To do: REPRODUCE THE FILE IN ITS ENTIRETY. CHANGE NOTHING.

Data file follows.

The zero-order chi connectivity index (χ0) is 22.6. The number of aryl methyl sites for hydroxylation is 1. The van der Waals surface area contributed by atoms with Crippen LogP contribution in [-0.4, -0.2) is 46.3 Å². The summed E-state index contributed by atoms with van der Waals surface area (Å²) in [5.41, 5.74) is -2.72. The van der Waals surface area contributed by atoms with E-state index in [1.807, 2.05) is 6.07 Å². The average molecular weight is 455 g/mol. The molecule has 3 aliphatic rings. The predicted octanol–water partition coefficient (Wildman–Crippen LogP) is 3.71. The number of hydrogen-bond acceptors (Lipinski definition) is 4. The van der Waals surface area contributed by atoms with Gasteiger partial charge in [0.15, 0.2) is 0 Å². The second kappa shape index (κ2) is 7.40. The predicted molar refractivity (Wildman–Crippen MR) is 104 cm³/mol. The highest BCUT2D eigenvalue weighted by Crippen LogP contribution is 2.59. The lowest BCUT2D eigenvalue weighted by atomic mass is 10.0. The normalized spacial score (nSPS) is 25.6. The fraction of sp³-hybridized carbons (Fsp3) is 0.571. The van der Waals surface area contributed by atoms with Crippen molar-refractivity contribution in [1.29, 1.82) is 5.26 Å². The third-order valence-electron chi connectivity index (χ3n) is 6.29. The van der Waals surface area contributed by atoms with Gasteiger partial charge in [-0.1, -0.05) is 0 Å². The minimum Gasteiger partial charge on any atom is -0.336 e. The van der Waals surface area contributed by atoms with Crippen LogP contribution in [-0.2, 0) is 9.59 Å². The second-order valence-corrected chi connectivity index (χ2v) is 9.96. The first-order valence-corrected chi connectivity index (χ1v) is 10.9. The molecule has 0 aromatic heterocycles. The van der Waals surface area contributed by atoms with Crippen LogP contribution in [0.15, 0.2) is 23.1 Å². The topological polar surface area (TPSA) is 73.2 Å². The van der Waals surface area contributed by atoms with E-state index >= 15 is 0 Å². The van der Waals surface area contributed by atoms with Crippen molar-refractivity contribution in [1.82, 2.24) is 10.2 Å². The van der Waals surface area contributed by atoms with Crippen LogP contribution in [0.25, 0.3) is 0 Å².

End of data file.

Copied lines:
The zero-order chi connectivity index (χ0) is 22.6. The number of aryl methyl sites for hydroxylation is 1. The van der Waals surface area contributed by atoms with Crippen LogP contribution in [-0.4, -0.2) is 46.3 Å². The summed E-state index contributed by atoms with van der Waals surface area (Å²) in [5.41, 5.74) is -2.72. The van der Waals surface area contributed by atoms with E-state index in [1.807, 2.05) is 6.07 Å². The average molecular weight is 455 g/mol. The molecule has 3 aliphatic rings. The predicted octanol–water partition coefficient (Wildman–Crippen LogP) is 3.71. The number of hydrogen-bond acceptors (Lipinski definition) is 4. The van der Waals surface area contributed by atoms with Gasteiger partial charge in [0.15, 0.2) is 0 Å². The second kappa shape index (κ2) is 7.40. The predicted molar refractivity (Wildman–Crippen MR) is 104 cm³/mol. The highest BCUT2D eigenvalue weighted by Crippen LogP contribution is 2.59. The lowest BCUT2D eigenvalue weighted by atomic mass is 10.0. The normalized spacial score (nSPS) is 25.6. The fraction of sp³-hybridized carbons (Fsp3) is 0.571. The van der Waals surface area contributed by atoms with Crippen molar-refractivity contribution in [1.29, 1.82) is 5.26 Å². The third-order valence-electron chi connectivity index (χ3n) is 6.29. The van der Waals surface area contributed by atoms with Gasteiger partial charge in [-0.1, -0.05) is 0 Å². The minimum Gasteiger partial charge on any atom is -0.336 e. The van der Waals surface area contributed by atoms with Crippen LogP contribution in [-0.2, 0) is 9.59 Å². The second-order valence-corrected chi connectivity index (χ2v) is 9.96. The first-order valence-corrected chi connectivity index (χ1v) is 10.9. The molecule has 0 aromatic heterocycles. The van der Waals surface area contributed by atoms with Crippen LogP contribution in [0.15, 0.2) is 23.1 Å². The topological polar surface area (TPSA) is 73.2 Å². The van der Waals surface area contributed by atoms with E-state index >= 15 is 0 Å². The van der Waals surface area contributed by atoms with Crippen molar-refractivity contribution in [1.82, 2.24) is 10.2 Å². The van der Waals surface area contributed by atoms with Crippen LogP contribution in [0.25, 0.3) is 0 Å².